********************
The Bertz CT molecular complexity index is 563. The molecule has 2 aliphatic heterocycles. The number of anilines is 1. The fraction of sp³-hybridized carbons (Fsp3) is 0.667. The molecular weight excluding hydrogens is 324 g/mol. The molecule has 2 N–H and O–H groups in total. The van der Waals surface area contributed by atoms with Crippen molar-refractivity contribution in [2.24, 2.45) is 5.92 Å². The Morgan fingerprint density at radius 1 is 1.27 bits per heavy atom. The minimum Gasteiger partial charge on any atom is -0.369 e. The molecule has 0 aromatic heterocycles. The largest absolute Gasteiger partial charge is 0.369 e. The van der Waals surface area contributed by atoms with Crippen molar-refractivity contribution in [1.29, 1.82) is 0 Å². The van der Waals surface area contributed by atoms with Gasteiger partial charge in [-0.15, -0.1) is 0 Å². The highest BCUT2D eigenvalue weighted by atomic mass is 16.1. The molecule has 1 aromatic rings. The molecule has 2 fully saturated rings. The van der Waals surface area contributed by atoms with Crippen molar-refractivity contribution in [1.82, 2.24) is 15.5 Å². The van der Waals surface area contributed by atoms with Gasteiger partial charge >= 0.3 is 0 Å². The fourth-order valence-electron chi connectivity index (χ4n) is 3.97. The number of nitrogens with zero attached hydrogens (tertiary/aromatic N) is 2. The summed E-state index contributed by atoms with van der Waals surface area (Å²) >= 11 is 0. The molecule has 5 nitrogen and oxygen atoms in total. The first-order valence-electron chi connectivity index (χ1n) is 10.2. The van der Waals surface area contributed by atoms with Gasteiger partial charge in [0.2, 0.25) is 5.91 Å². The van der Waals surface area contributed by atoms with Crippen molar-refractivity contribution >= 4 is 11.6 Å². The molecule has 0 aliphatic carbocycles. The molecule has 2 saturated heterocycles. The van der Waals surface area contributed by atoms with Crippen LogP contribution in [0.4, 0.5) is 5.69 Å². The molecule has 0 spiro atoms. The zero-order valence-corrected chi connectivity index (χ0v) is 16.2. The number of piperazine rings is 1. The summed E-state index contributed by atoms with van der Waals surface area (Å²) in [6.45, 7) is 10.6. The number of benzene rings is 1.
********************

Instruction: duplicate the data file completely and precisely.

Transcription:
The Bertz CT molecular complexity index is 563. The molecule has 2 aliphatic heterocycles. The number of anilines is 1. The fraction of sp³-hybridized carbons (Fsp3) is 0.667. The molecular weight excluding hydrogens is 324 g/mol. The molecule has 2 N–H and O–H groups in total. The van der Waals surface area contributed by atoms with Crippen molar-refractivity contribution in [2.24, 2.45) is 5.92 Å². The Morgan fingerprint density at radius 1 is 1.27 bits per heavy atom. The minimum Gasteiger partial charge on any atom is -0.369 e. The molecule has 0 aromatic heterocycles. The largest absolute Gasteiger partial charge is 0.369 e. The van der Waals surface area contributed by atoms with Crippen molar-refractivity contribution in [1.29, 1.82) is 0 Å². The van der Waals surface area contributed by atoms with Gasteiger partial charge in [-0.15, -0.1) is 0 Å². The highest BCUT2D eigenvalue weighted by atomic mass is 16.1. The molecule has 1 aromatic rings. The molecule has 2 fully saturated rings. The van der Waals surface area contributed by atoms with Crippen molar-refractivity contribution in [1.82, 2.24) is 15.5 Å². The van der Waals surface area contributed by atoms with Gasteiger partial charge >= 0.3 is 0 Å². The fourth-order valence-electron chi connectivity index (χ4n) is 3.97. The number of nitrogens with zero attached hydrogens (tertiary/aromatic N) is 2. The summed E-state index contributed by atoms with van der Waals surface area (Å²) >= 11 is 0. The molecule has 5 nitrogen and oxygen atoms in total. The first-order valence-electron chi connectivity index (χ1n) is 10.2. The van der Waals surface area contributed by atoms with Gasteiger partial charge in [0.2, 0.25) is 5.91 Å². The van der Waals surface area contributed by atoms with Crippen molar-refractivity contribution >= 4 is 11.6 Å². The molecule has 0 aliphatic carbocycles. The molecule has 2 saturated heterocycles. The van der Waals surface area contributed by atoms with Crippen LogP contribution in [0.4, 0.5) is 5.69 Å². The molecule has 0 spiro atoms. The zero-order valence-corrected chi connectivity index (χ0v) is 16.2. The number of piperazine rings is 1. The summed E-state index contributed by atoms with van der Waals surface area (Å²) in [6.45, 7) is 10.6. The number of benzene rings is 1.